If you can’t find baking soda in the kitchen, substitute with cornstarch. However, make sure that you do not have thrush or a yeast infection because cornstarch can ‘feed’ the yeast organism and make it worse. Cornstarch is particularly useful for soothing heat rash because it is very effective at preventing the natural salts in sweat from stinging the open eruptions.


Oats have been used to treat dry skin for centuries . But only recently have researchers discovered what eases the itch: chemicals called avenanthramides that fight inflammation and redness. Colloidal oatmeal is the best kind for this purpose but if you don’t have any readily available, you can use unprocessed oat flour. You can also take whole oats and grind it to a powder using a food processor. Add enough water to a cup of colloidal (or whichever you are using) oatmeal to create a smooth paste and apply mixture to itchy skin. Let it sit for half an hour before rinsing.


The healing property of milk was known even in ancient cultures. Fresh whole milk can soothe and moisturize irritated skin. Brush some on and let it dry, then rinse thoroughly. Babies and small children suffering from viral rashes like measles can also find it comforting to soak in a milk bath.


If the options above just seem so messy for you, you can try to alleviate itching by using cold water or compresses. The sensation of itching travels along the same nerve fibers which sense cold, so by flooding these nerves with cold stimulus you can trick your brain into forgetting about the itchiness. A soak in cold water or applying an ice pack can prevent you from scratching.

Dry, itchy skin can usually be prevented or treated easily at home. However, if the dryness and itching does not improve or seems to be getting worse, it is best to consult a doctor. Also seek medical help if you develop a rash, sores or cracks and cuts from scratching because these could indicate a more serious skin issue that just dry skin. Psoriasis, eczema and various kinds of dermatitis need specific interventions.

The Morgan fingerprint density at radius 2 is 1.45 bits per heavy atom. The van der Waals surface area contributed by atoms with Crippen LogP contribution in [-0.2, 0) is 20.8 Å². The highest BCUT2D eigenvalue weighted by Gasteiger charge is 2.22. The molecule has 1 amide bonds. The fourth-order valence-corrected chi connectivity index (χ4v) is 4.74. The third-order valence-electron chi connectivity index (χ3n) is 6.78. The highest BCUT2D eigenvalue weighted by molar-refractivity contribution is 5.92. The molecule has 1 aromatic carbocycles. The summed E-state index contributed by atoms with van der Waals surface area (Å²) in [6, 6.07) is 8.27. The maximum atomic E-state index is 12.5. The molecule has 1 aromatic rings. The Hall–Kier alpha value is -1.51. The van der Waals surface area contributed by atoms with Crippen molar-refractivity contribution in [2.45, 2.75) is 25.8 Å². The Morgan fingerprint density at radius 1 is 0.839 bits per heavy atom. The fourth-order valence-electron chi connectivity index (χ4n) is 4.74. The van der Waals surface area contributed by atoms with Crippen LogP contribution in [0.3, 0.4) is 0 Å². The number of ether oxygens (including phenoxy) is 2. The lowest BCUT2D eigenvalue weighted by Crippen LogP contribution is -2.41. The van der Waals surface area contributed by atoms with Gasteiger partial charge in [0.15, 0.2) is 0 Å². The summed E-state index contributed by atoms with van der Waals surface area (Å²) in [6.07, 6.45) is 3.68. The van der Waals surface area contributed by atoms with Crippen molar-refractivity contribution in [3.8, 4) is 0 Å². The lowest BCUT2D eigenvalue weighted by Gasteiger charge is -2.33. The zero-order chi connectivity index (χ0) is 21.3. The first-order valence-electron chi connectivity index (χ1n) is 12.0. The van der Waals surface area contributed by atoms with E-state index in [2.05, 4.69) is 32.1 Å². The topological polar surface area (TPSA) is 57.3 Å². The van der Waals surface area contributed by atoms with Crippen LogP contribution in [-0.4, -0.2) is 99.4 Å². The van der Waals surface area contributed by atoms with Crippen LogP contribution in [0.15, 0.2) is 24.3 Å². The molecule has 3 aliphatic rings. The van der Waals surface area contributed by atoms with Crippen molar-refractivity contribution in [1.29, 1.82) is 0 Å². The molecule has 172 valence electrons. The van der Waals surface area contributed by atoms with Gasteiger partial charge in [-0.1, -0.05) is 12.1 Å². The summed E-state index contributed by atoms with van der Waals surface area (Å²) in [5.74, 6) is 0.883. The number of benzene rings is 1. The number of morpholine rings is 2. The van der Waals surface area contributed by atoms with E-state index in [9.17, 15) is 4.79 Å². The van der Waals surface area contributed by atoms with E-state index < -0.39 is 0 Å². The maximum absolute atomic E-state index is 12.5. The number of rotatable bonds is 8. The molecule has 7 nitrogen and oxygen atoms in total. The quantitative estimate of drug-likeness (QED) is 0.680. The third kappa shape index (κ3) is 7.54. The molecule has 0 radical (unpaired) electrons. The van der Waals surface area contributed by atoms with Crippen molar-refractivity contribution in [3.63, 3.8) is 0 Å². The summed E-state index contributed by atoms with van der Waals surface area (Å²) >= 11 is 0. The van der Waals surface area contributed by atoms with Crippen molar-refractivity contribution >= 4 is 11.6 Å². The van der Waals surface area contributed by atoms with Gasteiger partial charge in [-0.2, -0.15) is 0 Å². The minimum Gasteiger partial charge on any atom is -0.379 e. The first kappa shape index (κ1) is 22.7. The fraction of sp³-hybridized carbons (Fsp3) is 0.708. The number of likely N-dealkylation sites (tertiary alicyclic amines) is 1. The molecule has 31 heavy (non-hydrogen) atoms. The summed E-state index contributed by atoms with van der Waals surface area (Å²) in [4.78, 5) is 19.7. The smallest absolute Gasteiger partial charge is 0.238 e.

Observe your skin for signs and symptoms that indicate potential skin issues like fungal infection, psoriasis, allergic dermatitis, etc. Distinctive changes like rashes or thick patches of skin immediately be reported to your doctor for diagnosis. Avoid scratching the skin because any break in its surface provides an entry for bacteria, putting you at a higher risk for infection. Children who are too young to control their scratching should have their nails cut close to the quick. Parents can also provide them with mittens or socks on their hands so that they won’t unknowingly scratch during their sleep. Both adults and children should alsomaintain adequate fluid intake to ensure that the body has enough water to keep the skin hydrated.



Leave a comment

All comments are moderated before being published